One in 20 motorists is risking their life by using a hand-held mobile phone while driving, safety experts have claimed.
The Road Safety Authority (RSA) said an observational study also revealed motorists in Cork city were twice as likely to be seen with a mobile in their hand, with one in 10 offenders spotted.
RSA's Noel Brett launched a new safety campaign and appealed for road users to be aware of the risks associated with using a phone while driving.
"The results of this study are extremely worrying, particularly when we know that you are four times more likely to crash if you use a hand-held mobile phone while driving," said Mr Brett.
"We also know that the results understate the true extent of the problem as the study did not capture those texting while driving or those using a hands-free kit.
"In fact, research tells us that using a hands-free mobile phone is no safer than using a hand-held mobile phone while driving."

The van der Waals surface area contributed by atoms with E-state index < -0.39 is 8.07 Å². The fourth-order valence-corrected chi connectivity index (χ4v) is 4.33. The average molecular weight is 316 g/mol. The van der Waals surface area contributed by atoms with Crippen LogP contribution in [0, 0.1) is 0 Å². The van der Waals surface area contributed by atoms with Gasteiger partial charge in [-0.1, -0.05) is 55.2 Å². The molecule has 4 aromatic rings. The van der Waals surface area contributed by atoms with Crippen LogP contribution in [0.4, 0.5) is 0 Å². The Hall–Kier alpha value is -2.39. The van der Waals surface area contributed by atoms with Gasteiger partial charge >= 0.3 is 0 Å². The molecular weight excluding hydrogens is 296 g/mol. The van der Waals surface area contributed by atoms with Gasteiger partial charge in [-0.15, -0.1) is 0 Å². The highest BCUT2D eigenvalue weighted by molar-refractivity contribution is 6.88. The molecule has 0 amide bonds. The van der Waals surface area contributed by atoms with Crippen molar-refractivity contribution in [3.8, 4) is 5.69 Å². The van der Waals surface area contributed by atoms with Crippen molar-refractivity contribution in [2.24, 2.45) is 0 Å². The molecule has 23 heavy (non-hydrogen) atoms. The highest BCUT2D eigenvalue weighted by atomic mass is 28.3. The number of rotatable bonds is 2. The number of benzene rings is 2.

Mobile phone use while driving became a penalty point offence in September 2006 and is now the second highest penalty point offence in Ireland after speeding. A total of 93,525 offences have been recorded - including 16,000 in the year up to August 30.
The RSA is targeting drivers with a radio ad warning them to 'Switch Off, Before You Drive Off'.
Garda Assistant Commissioner John Twomey said it is unsafe and illegal to use a hand-held mobile phone while driving. "If caught, a driver must pay a fixed charge notice of 60 euro and will incur two penalty points. If a driver does not pay the fixed charge and is convicted in court, four penalty points and a fine of up to 2,000 euro will be applied," he warned.
The RSA study was conducted in December 2009 at 45 locations in seven counties across Ireland. Of 33,949 drivers observed, 1,964 were using a hand-held mobile phone while driving, representing over 1 in 20 drivers (6%).